A real estate broker has claimed The London office space market is heading towards contraction as banks reduce take-up in the financial district.
Throughout Europe, banks are attempting to lower costs by making real estate savings. So with high office space rents in London aligning with the recent economic turmoil, most UK banks are shifting base to cheaper locations or cut costs.
In a recent survey by commercial real estate brokers and consultants Cushman and Wakefield, more than 100 banks and other financial companies were asked about cutting space. About a third said they were looking to cut down occupation space, with more than half of the participants hoping to sublet.
The rentals for office spaces in the financial district of the city as well as London West End have remained constant in the last year and half.
Steady at £55 per sqft, the vacancy rate in the affluent commercial locations are increasing in the past few months. In July this year, the vacancy rate increased to 7.4%, which is the highest number since 2009.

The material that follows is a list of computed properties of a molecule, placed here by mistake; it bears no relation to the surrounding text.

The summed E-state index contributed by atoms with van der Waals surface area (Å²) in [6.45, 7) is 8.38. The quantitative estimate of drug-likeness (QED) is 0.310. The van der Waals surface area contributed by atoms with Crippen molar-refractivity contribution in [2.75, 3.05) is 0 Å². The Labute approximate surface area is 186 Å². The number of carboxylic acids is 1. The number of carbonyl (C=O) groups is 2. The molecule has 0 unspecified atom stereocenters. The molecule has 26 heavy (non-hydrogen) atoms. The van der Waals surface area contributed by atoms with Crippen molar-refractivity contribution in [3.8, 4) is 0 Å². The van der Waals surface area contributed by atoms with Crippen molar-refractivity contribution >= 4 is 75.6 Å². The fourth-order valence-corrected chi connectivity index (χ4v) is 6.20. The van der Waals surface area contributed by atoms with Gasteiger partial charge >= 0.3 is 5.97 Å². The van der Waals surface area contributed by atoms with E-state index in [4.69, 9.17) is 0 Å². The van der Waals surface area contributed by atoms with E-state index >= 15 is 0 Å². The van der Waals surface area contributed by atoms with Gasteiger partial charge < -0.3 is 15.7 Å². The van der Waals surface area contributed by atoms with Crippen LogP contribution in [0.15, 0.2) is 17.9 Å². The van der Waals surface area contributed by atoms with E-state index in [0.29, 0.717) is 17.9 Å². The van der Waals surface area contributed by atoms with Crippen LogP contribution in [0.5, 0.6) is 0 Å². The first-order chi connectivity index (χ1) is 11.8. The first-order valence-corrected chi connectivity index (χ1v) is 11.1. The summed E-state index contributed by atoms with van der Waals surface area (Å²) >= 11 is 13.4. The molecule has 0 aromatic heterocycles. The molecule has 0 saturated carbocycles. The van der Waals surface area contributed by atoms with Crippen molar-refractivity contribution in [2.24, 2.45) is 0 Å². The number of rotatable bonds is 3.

Bank of America's back-office employees in Canary Wharf are likely to be moved to Chester where the rental rates are much lower than London city. While no final decisions have been taken yet, these plans are fitting with the city-wide cost-cutting scheme.
Banks in London are hoping to save on costs and reduce jobs. Started in 2011, the scheme is aimed at saving $5 billion each year while cutting down 30,000 jobs by 2014.
Citigroup also owns a 45-floor skyscraper in Canary Wharf and has been recruiting employees in Belfast, with rental rates almost a third of those in Canary Wharf.
Credit Suisse on the other hand is planning on selling property and raising almost half a billion Swiss Francs. The length of leases for banks has also decreased drastically, from 25 down to 10-15 years.